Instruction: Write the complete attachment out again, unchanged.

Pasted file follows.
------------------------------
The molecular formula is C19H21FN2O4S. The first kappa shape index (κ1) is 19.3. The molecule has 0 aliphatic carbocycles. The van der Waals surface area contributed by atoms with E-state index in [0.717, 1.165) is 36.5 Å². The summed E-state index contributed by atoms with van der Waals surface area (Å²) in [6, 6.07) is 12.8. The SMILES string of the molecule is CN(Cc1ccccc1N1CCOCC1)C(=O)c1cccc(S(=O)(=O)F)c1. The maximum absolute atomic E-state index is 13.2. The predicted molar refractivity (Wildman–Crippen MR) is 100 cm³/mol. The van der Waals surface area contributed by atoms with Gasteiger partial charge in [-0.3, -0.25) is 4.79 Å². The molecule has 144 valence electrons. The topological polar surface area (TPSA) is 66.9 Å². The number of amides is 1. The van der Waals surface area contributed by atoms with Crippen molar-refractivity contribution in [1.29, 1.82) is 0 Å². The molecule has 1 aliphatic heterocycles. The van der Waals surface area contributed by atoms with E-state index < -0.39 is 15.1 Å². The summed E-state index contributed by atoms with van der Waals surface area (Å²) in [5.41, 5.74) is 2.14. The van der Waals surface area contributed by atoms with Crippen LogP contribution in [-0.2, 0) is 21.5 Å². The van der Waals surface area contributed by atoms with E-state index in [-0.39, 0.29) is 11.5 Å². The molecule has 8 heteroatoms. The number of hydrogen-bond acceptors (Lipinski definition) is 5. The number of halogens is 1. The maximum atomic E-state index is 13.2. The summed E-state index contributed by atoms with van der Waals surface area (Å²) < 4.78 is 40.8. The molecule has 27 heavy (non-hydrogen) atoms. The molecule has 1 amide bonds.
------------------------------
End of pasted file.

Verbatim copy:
The molecular formula is C19H21FN2O4S. The first kappa shape index (κ1) is 19.3. The molecule has 0 aliphatic carbocycles. The van der Waals surface area contributed by atoms with E-state index in [0.717, 1.165) is 36.5 Å². The summed E-state index contributed by atoms with van der Waals surface area (Å²) in [6, 6.07) is 12.8. The SMILES string of the molecule is CN(Cc1ccccc1N1CCOCC1)C(=O)c1cccc(S(=O)(=O)F)c1. The maximum absolute atomic E-state index is 13.2. The predicted molar refractivity (Wildman–Crippen MR) is 100 cm³/mol. The van der Waals surface area contributed by atoms with Gasteiger partial charge in [-0.3, -0.25) is 4.79 Å². The molecule has 144 valence electrons. The topological polar surface area (TPSA) is 66.9 Å². The number of amides is 1. The van der Waals surface area contributed by atoms with Crippen molar-refractivity contribution in [1.29, 1.82) is 0 Å². The molecule has 1 aliphatic heterocycles. The van der Waals surface area contributed by atoms with E-state index < -0.39 is 15.1 Å². The summed E-state index contributed by atoms with van der Waals surface area (Å²) in [5.41, 5.74) is 2.14. The van der Waals surface area contributed by atoms with Crippen LogP contribution in [-0.2, 0) is 21.5 Å². The van der Waals surface area contributed by atoms with E-state index in [-0.39, 0.29) is 11.5 Å². The molecule has 8 heteroatoms. The number of hydrogen-bond acceptors (Lipinski definition) is 5. The number of halogens is 1. The maximum atomic E-state index is 13.2. The summed E-state index contributed by atoms with van der Waals surface area (Å²) < 4.78 is 40.8. The molecule has 27 heavy (non-hydrogen) atoms. The molecule has 1 amide bonds.